Argentina’s Ambassador to the United States Jorge Argüello publishes letter saying the government won't meet payment due today until a new agreement is reached with creditors.
Alberto Fernández faces a defining moment in his presidency Friday as the nation braces for its ninth sovereign debt default.
After five months in office grappling with recession, 50 percent inflation and a crash in the unofficial peso rate, Fernández is trying to strike a deal with bondholders over the coming weeks to prevent even worse chaos.
If he succeeds, there may be light at the end of the tunnel for an economy that was in deep trouble even before the coronavirus pandemic, and an increased chance that the Peronist leader will solidify his power within the Frente de Todos governing coalition. If he fails, and there’s a disorderly default on US$65 billion of overseas debt, it’ll be another major blow to the rapidly shrinking economy.
“A hard default would mean Argentina loses its chance at an orderly economic recovery,” said Alejandro Catterberg, director of consulting firm Poliarquía.
It’s familiar territory for a country that has spent a third of its modern history in recession, trapped in a loop of boom-and-bust cycles. And for Fernández, a veteran political operator who rose to power late last year, the prospects are dangerous if talks fall apart.
A default Friday is unlikely to coincide with blood in the streets, as happened in 2001 when riots in the capital killed 39 people. Nor will it immediately sink the president's popularity – he’s riding high on support for his swift Covid-19 response. However, if talks drag on or collapse after missing Friday’s deadline for a US$500-million payment, the ensuing chaos may start to weaken him and fragment his ruling coalition.
Argentina’s Ambassador to the United States Jorge Arguello published a letter Friday saying the government wouldn’t make the payment until a new agreement is reached with creditors. The Economy Ministry declined to comment and a spokesman for Fernández didn’t immediately respond to calls.
The government intends to extend its self-imposed deadline for negotiations, set to expire Friday, until June 2. And Economy Minister Martín Guzmán is planning to revise its offer to creditors, according to an interview with Reuters published Friday.
“It’s a very important deadline, no doubt, and there’s a risk going beyond that,” said Héctor Torres, a former IMF executive board member who represented Argentina and other nations.
The nation’s bond due in 2028 was little changed on Friday morning, trading at 32.91 cents on the dollar.
In practice, it’s unlikely that creditors will immediately seek the repayment of all their bonds, a process commonly known as acceleration, Mark Walker, a debt restructuring expert at Guggenheim Securities, said in a Wilson Center webcast Thursday. Creditors have indicated they don’t intend to litigate right after a default Friday.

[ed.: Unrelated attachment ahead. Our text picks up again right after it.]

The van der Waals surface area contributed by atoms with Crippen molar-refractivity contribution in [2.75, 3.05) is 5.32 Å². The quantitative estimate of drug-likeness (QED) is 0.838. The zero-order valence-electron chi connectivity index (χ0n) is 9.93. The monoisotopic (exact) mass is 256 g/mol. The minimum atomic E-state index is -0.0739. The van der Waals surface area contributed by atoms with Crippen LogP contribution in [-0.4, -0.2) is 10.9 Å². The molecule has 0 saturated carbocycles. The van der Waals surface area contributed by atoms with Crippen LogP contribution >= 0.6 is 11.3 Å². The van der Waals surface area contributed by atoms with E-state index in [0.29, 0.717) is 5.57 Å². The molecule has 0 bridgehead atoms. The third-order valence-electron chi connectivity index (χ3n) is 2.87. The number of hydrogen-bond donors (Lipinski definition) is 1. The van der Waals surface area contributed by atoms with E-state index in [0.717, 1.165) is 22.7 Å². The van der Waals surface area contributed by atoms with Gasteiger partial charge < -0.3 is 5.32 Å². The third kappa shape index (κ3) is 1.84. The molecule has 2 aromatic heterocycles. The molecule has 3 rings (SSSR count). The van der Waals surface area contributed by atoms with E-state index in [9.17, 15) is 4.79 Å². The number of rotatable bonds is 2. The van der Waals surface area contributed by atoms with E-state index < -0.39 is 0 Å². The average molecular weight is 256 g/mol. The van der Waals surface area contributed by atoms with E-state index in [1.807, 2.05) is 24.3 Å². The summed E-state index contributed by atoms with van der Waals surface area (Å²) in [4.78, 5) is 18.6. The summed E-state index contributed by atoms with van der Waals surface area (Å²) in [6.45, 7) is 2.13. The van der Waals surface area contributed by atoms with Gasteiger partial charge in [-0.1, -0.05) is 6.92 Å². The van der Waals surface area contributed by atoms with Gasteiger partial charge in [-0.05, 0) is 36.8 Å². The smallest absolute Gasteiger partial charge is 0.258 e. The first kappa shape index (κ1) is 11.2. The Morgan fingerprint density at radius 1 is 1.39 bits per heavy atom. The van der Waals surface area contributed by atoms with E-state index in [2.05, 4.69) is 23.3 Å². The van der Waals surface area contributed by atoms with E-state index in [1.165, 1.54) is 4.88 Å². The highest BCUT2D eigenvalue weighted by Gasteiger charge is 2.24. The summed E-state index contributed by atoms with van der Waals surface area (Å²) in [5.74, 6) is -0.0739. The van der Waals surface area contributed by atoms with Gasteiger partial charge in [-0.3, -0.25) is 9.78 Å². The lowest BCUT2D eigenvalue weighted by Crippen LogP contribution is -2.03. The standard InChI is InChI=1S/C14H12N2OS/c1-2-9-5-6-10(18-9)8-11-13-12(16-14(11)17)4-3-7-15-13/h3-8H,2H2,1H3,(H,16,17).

Still, some creditors have expressed dismay. One of the bondholder groups said Friday “over the last month, Argentina has had virtually no substantive talks with its creditors.” The Ad Hoc Bondholder group welcomed the government’s stance to continue talks but added “actions speak louder than words.”
The government believes that, even amid the coronavirus crisis, a hard default would still carry serious economic and political costs, and is keen to reach a deal, according to one official who asked not to be named because he isn’t authorised to speak publicly about the negotiations. Fernández said Thursday that he wants to reach an “honourable” deal, without leaving the country saddled with unpayable debts.
‘We aren’t going to subject Argentina to new obligations that we can’t meet,” he said.
Argentina is negotiating bonds issued from 2005 onwards, including some that have already been restructured once, showing the complexity of the negotiations. Investors overwhelmingly rejected the government’s first offer, and now wait for a second proposal after a series of counteroffers from creditors.
Although there’s no 2001-style panic, Argentines have been quietly preparing for the worst. Savers have withdrawn US$1.2 billion in dollar deposits over the past 20 business days. Demand for dollars is so high that the illegal exchange rate has widened to nearly twice the official rate, which is anchored by currency controls.
The Central Bank has sent the Treasury 730 billion pesos (US$11 billion at the official rate) since the lockdown was announced March 19, to finance spending while the government remains cut off from credit markets.
Economic activity in Argentina plunged 9.8 percent in March from February, the sharpest drop on record, according to data that go back to 2000.
by Patrick Gillespie & Jorgelina do Rosario, Bloomberg